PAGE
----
I was ready to see this store that had more games like Carcassonne! Although at that point, I had a hard time conceiving of any game better than Carcassonne.

The next day we drove to Blue Highway Games in the Queen Anne district of Seattle. We pulled two games from the library and sat down to play. Ra‘ and Ticket to Ride.

Just a “few” variations.

We played a handful of other games that trip including Kill Dr. Lucky, which further sparked my interest in these new found games.

We ended up buying Carcassonne and Kill Dr. Lucky on that trip. They were the very first games in our collection. Our friends and families back home soon fell in love with these games as much as we did. My brother-in-law enjoys choosing and giving us board games every year for Christmas, which effectively grows our collection regularly. Many of our friends in our new hometown on the coast have also caught the bug. As our collection has grown and our love of board games has spread to our family and friends, we get to see all these people get excited over games and see their collections grow. Now, we get the fun adventure of building a collection for our Sprout!

The ones that started it all…Carcasonne and Kill Dr. Lucky

We have been back to Seattle twice since then and each time we discover a new facet of the board gaming industry and we come back with more games in tow. The game shops have multiplied in the Pacific Northwest and now include more elaborate establishments. Think, cafés attached to the libraries; tournament rooms; full service restaurants offering gourmet choices as well as local beer and wine. Two of our recent stops were Meeples in West Seattle and Mox Boarding House in Bellevue. We’ve seen everyone from older couples with grandkids to college students on a study break. There is literally something for everyone.

We have just a few games!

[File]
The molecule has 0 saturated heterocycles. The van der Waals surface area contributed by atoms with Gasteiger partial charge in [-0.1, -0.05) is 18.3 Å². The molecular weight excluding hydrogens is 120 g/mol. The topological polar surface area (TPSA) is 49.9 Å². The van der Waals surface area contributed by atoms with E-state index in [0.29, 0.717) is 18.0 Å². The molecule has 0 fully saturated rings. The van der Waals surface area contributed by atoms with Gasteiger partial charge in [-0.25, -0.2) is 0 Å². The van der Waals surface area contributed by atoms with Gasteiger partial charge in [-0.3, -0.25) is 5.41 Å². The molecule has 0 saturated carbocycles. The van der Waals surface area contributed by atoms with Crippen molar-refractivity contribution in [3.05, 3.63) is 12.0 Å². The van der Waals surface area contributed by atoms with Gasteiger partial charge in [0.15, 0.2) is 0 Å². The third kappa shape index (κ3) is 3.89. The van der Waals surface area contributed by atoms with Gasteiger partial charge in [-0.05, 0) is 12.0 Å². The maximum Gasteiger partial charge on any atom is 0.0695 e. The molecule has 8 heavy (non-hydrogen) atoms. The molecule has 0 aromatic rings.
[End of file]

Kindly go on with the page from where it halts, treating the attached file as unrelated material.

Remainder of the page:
We also upgraded our first Carcassonne edition with the “Big Box Collection” which has quite a few expansions. That’s the beauty of these games. They are so uniquely engineered that most games come with multiple expansions or versions to change the way the game plays out. The possibilities are almost endless!

It’s always exciting to see what’s new and upcoming but still satisfying to pull out our very first game and play a round because no matter how many times you play, it’s never the same and that’s what we love about these kind of games.

Ticket to Ride and Settlers of Catan

As I said before, there is something for everyone. Whether you’re super cutthroat/competitive in nature, more on the friendly/cooperative side, or somewhere in the middle, there is a game for you. Games are becoming more and more mainstream. You’re now able to pick up games at regular department stores, but I almost always go back to the local sources. They created my love for these games and I feel that it’s important to support local businesses and passions as much as I can.  However, if you are on a budget, you can find some of them at online retailers.

So, grab your family or friends and go play a board game!


Here is a list of some of our favorites divided into age groups to help you get started:

For the grown-ups: (Mature game strategies or content that might be scary or go over the heads of sprouts.)

Castle Panic

Guillotine (card)

Red Dragon Inn

Smallworld

Kill Dr. Lucky

Seven Wonders

Forbidden Island

Killer Bunnies

Pandemic

Survive

For the whole family: (Fun for all age groups, some little sprouts may need help from a partner)

Ticket to Ride

Saboteur (card)

FlashPoint

Carcassonne

Code Names

Settlers of Catan

Colt Express

Relic Runners

For the sprouts: (Great for the little sprouts while also being fun for the grownups playing along with them.)

Hoot Owl Hoot
Zingo
Animal Upon Animal
First Orchard
Socken – Lucky Sock Dip
Count Your Chickens

A Eurogame, also called a German-style board game, German game, or Euro-style game, is a class of tabletop games that generally have indirect player interaction and abstract physical components. Euro-style games emphasize strategy while downplaying luck and conflict. They tend to have economic themes rather than military and usually keep all the players in the game until it ends.